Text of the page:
I have gotten a lot of questions as how to tell if a product is right for you, how long to allow your skin to adjust, and when to just move on.
To begin, start slow. I cannot emphasize this enough. Using medical-grade products does not necessarily mean you’ll have medical-grade results.
Secondly, it doesn’t necessarily take hundreds of dollars to clear your skin. If you have severe acne, consult a dermatologist, but during my worst phase of acne I was able to get rid of most of it with three products which I’ll get to next.
Finally, your skin is unique. What works for me may not work for you, but the milder the product, the better luck you will have with it.
NOW FOR THE GOOD STUFF!
So this is a section of my skin I was able to crop out from roughly a year ago. I had acne, discoloration, scarring, and blackheads.
There are definitely flaws with my skin, but switching to a more mild regimen saved it and did so fairly quickly.
As I said earlier, starting slow is the most important thing you can do for your skin. At this point, I began using Cetaphil cleanser (Cerave is great too) daily. It is a mild, drugstore cleanser that is commonly recommended after severe peels or in cases where one’s skin might be very sensitive. Every other night I would use a toner on the oily parts of my face (Stridex Maximum Strength and SkinScript’s Glycolic/Retinol Pads are great for this, cut them in half to make them last longer!). During the day I used Cetaphil moisturizer and at night I used Vanicream, which is very thick, in an attempt to lock in all the good products in my skin and keep out bacteria.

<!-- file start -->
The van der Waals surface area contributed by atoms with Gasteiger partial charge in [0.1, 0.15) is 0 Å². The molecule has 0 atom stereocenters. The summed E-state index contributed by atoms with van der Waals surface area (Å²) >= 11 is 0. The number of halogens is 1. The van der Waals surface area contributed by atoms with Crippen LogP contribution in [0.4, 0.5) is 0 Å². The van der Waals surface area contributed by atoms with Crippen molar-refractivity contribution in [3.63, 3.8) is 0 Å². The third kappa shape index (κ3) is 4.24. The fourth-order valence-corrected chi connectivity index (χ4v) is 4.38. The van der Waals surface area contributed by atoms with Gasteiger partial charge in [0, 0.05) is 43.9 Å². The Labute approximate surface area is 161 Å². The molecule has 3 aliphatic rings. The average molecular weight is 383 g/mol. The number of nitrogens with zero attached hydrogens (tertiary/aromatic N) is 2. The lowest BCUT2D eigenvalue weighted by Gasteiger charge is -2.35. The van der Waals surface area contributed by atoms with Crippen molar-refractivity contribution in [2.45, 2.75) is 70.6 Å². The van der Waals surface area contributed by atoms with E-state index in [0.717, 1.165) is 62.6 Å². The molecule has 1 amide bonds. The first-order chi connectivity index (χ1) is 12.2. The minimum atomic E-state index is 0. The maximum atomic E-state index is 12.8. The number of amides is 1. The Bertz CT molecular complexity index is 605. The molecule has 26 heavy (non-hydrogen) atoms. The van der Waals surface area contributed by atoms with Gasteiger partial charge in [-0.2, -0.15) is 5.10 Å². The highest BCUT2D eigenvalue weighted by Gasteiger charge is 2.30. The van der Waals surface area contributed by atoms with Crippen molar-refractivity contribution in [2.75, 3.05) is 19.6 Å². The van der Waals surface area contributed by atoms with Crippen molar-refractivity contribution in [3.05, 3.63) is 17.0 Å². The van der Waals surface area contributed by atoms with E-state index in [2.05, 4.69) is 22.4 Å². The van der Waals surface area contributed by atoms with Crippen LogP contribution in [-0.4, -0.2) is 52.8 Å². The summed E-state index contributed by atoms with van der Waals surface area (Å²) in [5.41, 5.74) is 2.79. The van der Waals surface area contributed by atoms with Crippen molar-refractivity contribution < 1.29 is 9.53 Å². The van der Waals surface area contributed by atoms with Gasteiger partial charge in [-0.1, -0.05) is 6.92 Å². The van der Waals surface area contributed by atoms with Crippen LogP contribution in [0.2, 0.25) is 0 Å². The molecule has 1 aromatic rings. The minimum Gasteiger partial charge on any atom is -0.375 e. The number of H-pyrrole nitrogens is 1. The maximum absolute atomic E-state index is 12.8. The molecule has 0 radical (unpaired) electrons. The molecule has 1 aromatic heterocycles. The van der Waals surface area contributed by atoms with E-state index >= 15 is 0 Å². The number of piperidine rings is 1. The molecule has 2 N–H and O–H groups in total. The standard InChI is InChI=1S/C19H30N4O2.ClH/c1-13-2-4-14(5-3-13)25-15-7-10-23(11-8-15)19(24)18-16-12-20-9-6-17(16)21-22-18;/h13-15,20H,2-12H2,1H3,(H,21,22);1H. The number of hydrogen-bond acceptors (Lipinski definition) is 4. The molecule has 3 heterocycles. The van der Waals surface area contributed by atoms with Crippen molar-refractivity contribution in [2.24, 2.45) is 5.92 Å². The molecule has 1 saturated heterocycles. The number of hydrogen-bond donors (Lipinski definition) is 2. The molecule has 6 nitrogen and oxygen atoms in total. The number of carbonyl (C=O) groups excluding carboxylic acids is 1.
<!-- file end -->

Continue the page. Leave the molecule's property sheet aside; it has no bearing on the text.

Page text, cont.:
FINALLY AND MOST IMPORTANTLY,
Sunscreen, sunscreen, sunscreen. If your skin can tolerate a generic brand, great! If not, I used Neutrogena Clear Skin SPF 30, which worked perfectly fine.
The past two weeks I have been trying a variety of products and will talk about my best tips, favorite products for dealing with all sorts of issues, and maintaining the skin I want, along with some more embarrassing yet fun before and afters.